Famous Powhatan Chiefs and Leaders
The Powhatan (also spelled Powatan) are a Native American people formerly from Virginia. It may also refer to a historic leader of those tribes, commonly referred to as Powhatan.
It is estimated that there were about 14,000–21,000 Powhatan people in eastern Virginia when the English settled Jamestown in 1607. They were also known as Virginia Algonquians, as they spoke an eastern-Algonquian language known as Powhatan or Virginia Algonquian.
In the late 16th and early 17th centuries, a mamanatowick (paramount chief) named Wahunsunacawh (a.k.a. Powhatan), created a powerful organization by affiliating 30 tributary peoples, whose territory was much of eastern Virginia. They called this area Tsenacommacah (“densely inhabited Land”).
The name “Powhatan” (also transcribed by Strachey as Paqwachowng) is the name of the native village or town of Wahunsunacawh. The title “Chief” or “King” Powhatan, used by the English is believed to have been derived from the name of this site.
Powhatan is the name Europeans gave these tribes, but that more acurately referred to the principal village or paramount chief, not the actual tribes collectively.
Various tribes each held some individual powers locally, and each had a chief known as a weroance (male) or, more rarely, a weroansqua (female), meaning “commander.” Wahunsunacawh came to be known by the English as “Powhatan.” Each of the tribes within this organization also had its own weroance (chief), but all paid tribute to Powhatan.
Betty or “Mrs Betty” is believed to have been the name of the niece of Cockacoeske who succeeded her as Weroansqua or chief of the Pamunkey tribe.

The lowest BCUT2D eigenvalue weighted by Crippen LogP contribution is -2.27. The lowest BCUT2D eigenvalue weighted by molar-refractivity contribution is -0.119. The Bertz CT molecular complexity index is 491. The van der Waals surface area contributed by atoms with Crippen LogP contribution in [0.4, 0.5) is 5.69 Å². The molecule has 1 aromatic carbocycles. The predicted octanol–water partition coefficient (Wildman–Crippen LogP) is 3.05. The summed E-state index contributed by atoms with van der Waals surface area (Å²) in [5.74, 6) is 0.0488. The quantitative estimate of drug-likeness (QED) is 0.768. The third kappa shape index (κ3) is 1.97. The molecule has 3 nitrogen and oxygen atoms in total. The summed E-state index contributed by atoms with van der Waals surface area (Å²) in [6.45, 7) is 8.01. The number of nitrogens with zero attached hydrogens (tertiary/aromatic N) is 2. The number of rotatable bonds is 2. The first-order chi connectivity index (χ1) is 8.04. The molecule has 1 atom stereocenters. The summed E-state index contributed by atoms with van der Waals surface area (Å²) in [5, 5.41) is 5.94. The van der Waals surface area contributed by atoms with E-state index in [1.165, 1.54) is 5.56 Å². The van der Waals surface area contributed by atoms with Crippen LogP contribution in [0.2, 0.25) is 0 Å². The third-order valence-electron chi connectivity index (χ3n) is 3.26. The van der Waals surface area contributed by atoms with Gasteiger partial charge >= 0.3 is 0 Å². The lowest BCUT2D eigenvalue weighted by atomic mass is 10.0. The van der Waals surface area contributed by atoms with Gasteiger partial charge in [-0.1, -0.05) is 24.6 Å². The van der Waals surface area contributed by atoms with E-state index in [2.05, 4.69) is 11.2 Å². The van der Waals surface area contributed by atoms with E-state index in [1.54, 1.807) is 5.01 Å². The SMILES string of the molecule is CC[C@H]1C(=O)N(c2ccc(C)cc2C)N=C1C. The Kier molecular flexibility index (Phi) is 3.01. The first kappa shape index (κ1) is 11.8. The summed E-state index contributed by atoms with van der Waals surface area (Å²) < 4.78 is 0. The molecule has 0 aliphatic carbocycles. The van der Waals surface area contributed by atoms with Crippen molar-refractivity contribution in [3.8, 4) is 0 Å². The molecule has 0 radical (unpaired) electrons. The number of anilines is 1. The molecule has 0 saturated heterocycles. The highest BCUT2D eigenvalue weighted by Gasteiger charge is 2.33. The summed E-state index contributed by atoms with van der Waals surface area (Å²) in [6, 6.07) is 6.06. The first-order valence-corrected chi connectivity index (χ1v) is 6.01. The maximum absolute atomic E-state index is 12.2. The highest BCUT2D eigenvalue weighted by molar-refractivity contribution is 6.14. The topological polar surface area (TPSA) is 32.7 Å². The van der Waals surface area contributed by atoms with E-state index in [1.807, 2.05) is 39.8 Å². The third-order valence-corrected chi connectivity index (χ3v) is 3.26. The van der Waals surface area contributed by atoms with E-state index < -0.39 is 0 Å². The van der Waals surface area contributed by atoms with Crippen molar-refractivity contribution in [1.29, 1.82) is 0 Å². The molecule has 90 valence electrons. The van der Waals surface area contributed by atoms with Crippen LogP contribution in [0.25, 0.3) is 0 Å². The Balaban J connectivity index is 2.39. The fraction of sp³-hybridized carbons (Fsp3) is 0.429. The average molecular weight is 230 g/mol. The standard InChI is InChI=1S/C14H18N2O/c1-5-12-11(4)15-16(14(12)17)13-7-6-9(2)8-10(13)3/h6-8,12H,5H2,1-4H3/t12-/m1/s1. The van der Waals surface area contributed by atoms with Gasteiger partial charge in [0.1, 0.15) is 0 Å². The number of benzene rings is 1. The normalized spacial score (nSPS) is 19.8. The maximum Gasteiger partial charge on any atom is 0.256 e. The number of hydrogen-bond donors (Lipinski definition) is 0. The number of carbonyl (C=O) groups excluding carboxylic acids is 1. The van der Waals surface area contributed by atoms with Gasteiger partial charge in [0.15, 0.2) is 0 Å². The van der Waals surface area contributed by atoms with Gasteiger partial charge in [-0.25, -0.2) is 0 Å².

Captain John West,son of Queen Ann. The weroance of Nansemond.
Cockacoeskie (also spelled Cockacoeske) (ca. 1640 – ca. 1686) Daughter of Totopotomoi, followed him as paramount chief.
Necotowance, (c. 1600-1649), followed Opechancanough as paramount chief.
Opechancanough, (1554–1646), younger brother of Powhatan. Paramount chief after 2nd brother Opitchapam.
Opitchapam, younger brother of Powhatan, briefly became Paramount Chief after Powhatan died.
Pocahantas, (1595-)daughter of Powhatan, wife of Englishman John Rolph who supposedly saved the life of John Smith.
Powhatan (Wahunsonacock) – Powhatan was a paramount chief who ruled the Powhatan Confederacy. Powhatan had twenty children.
Queen Ann, appears in Virginia records between 1706 and 1715 as ruler of the Pamunkey tribe and disappears from the record after that. Ann continued her predecessors’ efforts to keep peace with English colonists. It has been suggested that Queen Ann and Queen Betty may have been the same person. Queen Ann had a son, whom she sent to the Indian school at the College of William and Mary in 1711. Ann is believed to have died around 1723.
Thomas Rolfe – Son of Pocahontas and John Rolfe
Totopotomoi (Totopotomoy) (c. 1615–1656), followed Necotowance as paramount chief.
Famous Powhatan Women
Powhatan Tribes Today:
Many of the Powhatan tribes no longer existed by 1722. In the 21st century, eight Indian tribes are officially recognized by Virginia as having ancestral ties to the Powhatan confederation, but the Monacan Tribe were one of the former enemies of the Powhatans.
The others are:
Chickahominy Tribe (S)
Eastern Chickahominy Tribe (S)
Mattaponi Tribe (S)
Upper Mattaponi Tribe (S)
Nansemond Indian Tribal Association (S)
Pamunkey Tribe (S) (the tribe of the hereditary paramount chiefs)
Rappahannock Tribe (S)
The Powhatan Renape Nation has been recognized by the state of New Jersey.
Opechancanough or Opchanacanough (1543?-1644) was a tribal chief of the Powhatan Confederacy of what is now Virginia in the United States, and its leader from 1618 until his death in 1644. His name meant “He whose Soul is White” in the Algonquin language.